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Safe Havens?
New York: December 19, 2011
By John Stephenson

t's been a tough week for gold investors, who watched with horror as gold tumbled more than eight percent, dipping to its lowest level since September. Gold wasn't the only thing making fresh lows. The euro fell to its lowest level since January, as concern mounted that Europe's leaders haven't moved quickly enough to restore confidence that the massive debt loads in Europe are manageable. Adding insult to injury, credit rating agency Fitch told the euro zone on Friday it thinks a comprehensive solution to the bloc's debt crisis is beyond reach, as it put a number of the bloc's economies including Italy on watch for potential downgrades.

Germany 's Angela Merkel, under pressure from the revered Bundesbank to force debt-saddled euro zone countries to reform, has led the charge for automatic sanctions for deficit “sinners.” But rather than comfort investors, this approach has fed concerns that excessive belt-tightening could send the economies of southern Europe into a belt-tightening negative spiral with zero prospect of growing out of the crisis.

At the heart of these crises are massive issues of competitiveness that have created huge imbalances within trading blocks around the world. Since 2000, Germany 's unit labor costs have risen 20-40%—less than those of other countries in the euro zone—creating a German export juggernaut, while the periphery's competitiveness has only slumped. If Europe had just a debt problem, that could be solved, but good luck trying to mandate competitiveness. The only thing surprising about the European experiment is that it took so long to hit a roadblock.

Sure, it would be possible for Greece , Portugal , Spain and Italy to engineer a productivity miracle of their own, but at what cost? They could slash the size of government, incentivize private investment, encourage foreign direct investment and restructure their labor markets all in an effort to be more competitive. It would work, but these kinds of massive changes take boatloads of political will and years to pull off. And while European politicians dither, proposing one half-baked solution after another, the market continues to fall as traders give the thumbs down to yet another euro zone interim fix.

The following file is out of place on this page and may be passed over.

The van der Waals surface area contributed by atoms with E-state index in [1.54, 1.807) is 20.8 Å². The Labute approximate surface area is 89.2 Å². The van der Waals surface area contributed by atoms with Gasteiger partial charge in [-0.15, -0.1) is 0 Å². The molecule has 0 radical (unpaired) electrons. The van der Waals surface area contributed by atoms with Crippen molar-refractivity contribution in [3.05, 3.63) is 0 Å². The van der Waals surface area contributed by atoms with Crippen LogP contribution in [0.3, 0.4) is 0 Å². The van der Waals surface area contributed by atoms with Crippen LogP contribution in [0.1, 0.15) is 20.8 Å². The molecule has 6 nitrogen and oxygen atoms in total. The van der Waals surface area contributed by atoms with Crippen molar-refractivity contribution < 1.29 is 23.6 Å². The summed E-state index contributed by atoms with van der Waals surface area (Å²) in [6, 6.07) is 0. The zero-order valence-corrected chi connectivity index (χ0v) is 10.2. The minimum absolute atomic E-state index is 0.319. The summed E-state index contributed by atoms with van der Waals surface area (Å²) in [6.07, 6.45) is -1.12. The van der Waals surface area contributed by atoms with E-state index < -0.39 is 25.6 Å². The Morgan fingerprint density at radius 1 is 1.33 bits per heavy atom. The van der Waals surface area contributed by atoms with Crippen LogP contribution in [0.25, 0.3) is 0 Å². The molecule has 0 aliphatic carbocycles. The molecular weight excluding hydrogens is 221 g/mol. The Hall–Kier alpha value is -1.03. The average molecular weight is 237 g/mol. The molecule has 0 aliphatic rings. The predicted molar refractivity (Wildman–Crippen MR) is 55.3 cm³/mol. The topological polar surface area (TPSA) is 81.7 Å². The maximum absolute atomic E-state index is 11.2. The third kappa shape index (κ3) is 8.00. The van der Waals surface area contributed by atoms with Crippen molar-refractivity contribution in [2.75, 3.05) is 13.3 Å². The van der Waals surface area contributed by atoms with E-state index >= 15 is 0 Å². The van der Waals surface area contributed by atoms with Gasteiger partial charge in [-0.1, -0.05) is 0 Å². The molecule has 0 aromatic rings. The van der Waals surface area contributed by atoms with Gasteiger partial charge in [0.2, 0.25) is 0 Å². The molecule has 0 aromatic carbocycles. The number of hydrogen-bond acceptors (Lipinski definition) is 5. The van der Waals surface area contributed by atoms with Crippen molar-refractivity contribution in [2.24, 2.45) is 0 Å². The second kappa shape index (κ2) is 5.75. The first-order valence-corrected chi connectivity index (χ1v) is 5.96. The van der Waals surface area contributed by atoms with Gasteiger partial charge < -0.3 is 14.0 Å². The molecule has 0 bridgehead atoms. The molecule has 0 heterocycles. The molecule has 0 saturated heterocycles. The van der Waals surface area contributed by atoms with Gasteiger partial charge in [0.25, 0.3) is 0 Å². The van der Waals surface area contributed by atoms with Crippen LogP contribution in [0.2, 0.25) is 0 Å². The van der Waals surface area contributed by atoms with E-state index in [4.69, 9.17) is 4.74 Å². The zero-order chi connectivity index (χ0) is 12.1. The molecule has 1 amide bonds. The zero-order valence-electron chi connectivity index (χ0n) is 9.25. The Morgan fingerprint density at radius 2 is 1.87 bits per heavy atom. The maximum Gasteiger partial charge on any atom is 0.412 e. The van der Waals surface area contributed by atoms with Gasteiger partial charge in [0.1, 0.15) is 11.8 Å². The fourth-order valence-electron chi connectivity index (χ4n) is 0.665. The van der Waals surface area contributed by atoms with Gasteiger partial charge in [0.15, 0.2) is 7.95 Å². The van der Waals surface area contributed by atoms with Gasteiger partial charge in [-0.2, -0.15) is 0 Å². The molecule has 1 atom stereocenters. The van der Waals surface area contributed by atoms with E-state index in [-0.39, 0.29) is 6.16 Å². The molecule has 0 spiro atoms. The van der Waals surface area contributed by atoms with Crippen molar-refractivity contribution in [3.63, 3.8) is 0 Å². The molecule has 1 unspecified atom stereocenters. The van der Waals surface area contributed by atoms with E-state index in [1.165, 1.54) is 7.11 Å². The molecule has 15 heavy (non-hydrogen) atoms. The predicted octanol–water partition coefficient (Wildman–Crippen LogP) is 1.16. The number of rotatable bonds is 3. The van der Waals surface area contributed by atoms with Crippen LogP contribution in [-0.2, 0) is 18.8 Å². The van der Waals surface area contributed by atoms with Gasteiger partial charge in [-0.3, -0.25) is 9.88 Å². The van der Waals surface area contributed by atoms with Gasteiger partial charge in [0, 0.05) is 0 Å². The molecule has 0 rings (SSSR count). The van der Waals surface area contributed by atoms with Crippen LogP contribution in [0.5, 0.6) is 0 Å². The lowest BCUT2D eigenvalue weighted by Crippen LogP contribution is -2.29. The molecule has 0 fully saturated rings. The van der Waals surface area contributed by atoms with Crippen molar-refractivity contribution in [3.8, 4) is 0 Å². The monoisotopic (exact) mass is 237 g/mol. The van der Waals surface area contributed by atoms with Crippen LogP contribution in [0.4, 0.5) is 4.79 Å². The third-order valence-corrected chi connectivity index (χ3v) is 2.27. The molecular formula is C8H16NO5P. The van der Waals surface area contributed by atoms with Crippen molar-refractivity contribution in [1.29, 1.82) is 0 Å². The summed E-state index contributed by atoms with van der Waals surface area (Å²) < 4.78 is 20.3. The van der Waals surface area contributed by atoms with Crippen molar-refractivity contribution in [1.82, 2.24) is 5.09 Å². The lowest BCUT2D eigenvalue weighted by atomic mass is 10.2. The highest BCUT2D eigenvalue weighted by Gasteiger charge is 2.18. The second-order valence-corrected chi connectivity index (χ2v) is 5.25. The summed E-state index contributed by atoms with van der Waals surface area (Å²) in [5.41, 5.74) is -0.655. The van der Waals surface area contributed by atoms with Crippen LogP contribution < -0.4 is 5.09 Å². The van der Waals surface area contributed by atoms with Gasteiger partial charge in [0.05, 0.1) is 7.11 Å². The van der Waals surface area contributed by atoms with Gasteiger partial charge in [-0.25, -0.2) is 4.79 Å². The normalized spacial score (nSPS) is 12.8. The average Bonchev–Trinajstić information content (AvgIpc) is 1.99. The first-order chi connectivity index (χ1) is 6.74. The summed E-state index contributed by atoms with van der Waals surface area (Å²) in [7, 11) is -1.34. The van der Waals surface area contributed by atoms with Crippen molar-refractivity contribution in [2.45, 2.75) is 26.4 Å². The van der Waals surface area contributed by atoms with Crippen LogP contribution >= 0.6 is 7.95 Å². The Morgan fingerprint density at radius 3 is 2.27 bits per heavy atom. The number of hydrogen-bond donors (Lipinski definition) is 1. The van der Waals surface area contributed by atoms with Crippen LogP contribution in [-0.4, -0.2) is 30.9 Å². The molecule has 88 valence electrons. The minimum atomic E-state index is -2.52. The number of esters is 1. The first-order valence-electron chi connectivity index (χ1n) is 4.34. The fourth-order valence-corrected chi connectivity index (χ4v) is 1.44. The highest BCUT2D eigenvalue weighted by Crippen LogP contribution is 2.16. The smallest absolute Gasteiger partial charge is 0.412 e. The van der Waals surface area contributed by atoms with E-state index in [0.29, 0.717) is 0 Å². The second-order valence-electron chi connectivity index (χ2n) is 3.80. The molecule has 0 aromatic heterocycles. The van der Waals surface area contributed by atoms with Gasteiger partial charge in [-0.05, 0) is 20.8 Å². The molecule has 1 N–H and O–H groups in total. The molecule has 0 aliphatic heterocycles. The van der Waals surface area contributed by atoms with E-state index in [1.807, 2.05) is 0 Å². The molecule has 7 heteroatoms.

Gold was hammered when Dennis Gartman, a respected newsletter writer, declared the bull market in gold over. Writing in the Gartman Letter , he said “We have the beginnings of a real bear market, and the death of a bull.” Gold fell last week to $1,560 a troy ounce, a three month low and breeched the 200-day moving average, an important technical indicator.

nstead of buying gold, as investors often have in recent years when the going gets tough, they have been buying U.S. dollars. In the most recent U.S. auction of 10-year Treasuries, the government had no trouble raising $21 billion with a healthy bid-to-cover ratio of 3.53:1 and ample evidence suggesting solid overseas demand.

Despite gold's reputation as a safe haven, investors lately have been just as apt to sell gold, along with other volatile assets, such as stocks. This is a sea change from last year, when Greece 's troubles sparked fresh concerns and investors drove gold prices to record inflation-adjusted highs in May and June.